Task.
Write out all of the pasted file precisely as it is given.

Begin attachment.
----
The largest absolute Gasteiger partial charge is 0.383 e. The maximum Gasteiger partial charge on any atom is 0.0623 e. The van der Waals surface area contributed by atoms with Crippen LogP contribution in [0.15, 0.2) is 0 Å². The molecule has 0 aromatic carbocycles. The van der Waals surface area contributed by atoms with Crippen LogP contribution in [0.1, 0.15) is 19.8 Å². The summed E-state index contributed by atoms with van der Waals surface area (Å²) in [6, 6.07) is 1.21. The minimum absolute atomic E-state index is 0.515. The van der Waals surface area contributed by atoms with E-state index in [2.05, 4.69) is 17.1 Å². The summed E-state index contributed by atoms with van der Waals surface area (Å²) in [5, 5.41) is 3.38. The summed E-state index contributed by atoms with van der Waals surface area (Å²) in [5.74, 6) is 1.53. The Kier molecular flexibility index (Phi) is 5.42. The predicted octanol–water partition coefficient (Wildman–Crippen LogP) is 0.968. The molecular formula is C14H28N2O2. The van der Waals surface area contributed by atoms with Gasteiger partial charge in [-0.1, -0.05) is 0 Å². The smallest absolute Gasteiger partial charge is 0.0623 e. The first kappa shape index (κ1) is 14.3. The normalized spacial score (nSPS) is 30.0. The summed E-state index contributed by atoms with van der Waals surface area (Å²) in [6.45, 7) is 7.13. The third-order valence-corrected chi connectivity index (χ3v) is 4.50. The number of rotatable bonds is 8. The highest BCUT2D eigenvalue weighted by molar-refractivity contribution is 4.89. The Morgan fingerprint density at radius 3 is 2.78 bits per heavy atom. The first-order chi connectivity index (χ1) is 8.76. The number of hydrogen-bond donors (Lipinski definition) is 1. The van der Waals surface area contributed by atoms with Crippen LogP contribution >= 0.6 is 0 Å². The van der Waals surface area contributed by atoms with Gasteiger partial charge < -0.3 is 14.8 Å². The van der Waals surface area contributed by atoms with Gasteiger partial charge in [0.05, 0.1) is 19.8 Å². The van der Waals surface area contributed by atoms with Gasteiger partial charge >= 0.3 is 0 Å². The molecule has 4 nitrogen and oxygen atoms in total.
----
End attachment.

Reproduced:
The largest absolute Gasteiger partial charge is 0.383 e. The maximum Gasteiger partial charge on any atom is 0.0623 e. The van der Waals surface area contributed by atoms with Crippen LogP contribution in [0.15, 0.2) is 0 Å². The molecule has 0 aromatic carbocycles. The van der Waals surface area contributed by atoms with Crippen LogP contribution in [0.1, 0.15) is 19.8 Å². The summed E-state index contributed by atoms with van der Waals surface area (Å²) in [6, 6.07) is 1.21. The minimum absolute atomic E-state index is 0.515. The van der Waals surface area contributed by atoms with E-state index in [2.05, 4.69) is 17.1 Å². The summed E-state index contributed by atoms with van der Waals surface area (Å²) in [5, 5.41) is 3.38. The summed E-state index contributed by atoms with van der Waals surface area (Å²) in [5.74, 6) is 1.53. The Kier molecular flexibility index (Phi) is 5.42. The predicted octanol–water partition coefficient (Wildman–Crippen LogP) is 0.968. The molecular formula is C14H28N2O2. The van der Waals surface area contributed by atoms with Gasteiger partial charge in [-0.1, -0.05) is 0 Å². The smallest absolute Gasteiger partial charge is 0.0623 e. The first kappa shape index (κ1) is 14.3. The normalized spacial score (nSPS) is 30.0. The summed E-state index contributed by atoms with van der Waals surface area (Å²) in [6.45, 7) is 7.13. The third-order valence-corrected chi connectivity index (χ3v) is 4.50. The number of rotatable bonds is 8. The highest BCUT2D eigenvalue weighted by molar-refractivity contribution is 4.89. The Morgan fingerprint density at radius 3 is 2.78 bits per heavy atom. The first-order chi connectivity index (χ1) is 8.76. The number of hydrogen-bond donors (Lipinski definition) is 1. The van der Waals surface area contributed by atoms with Crippen LogP contribution >= 0.6 is 0 Å². The van der Waals surface area contributed by atoms with Gasteiger partial charge < -0.3 is 14.8 Å². The van der Waals surface area contributed by atoms with Gasteiger partial charge in [0.05, 0.1) is 19.8 Å². The van der Waals surface area contributed by atoms with Gasteiger partial charge >= 0.3 is 0 Å². The molecule has 4 nitrogen and oxygen atoms in total.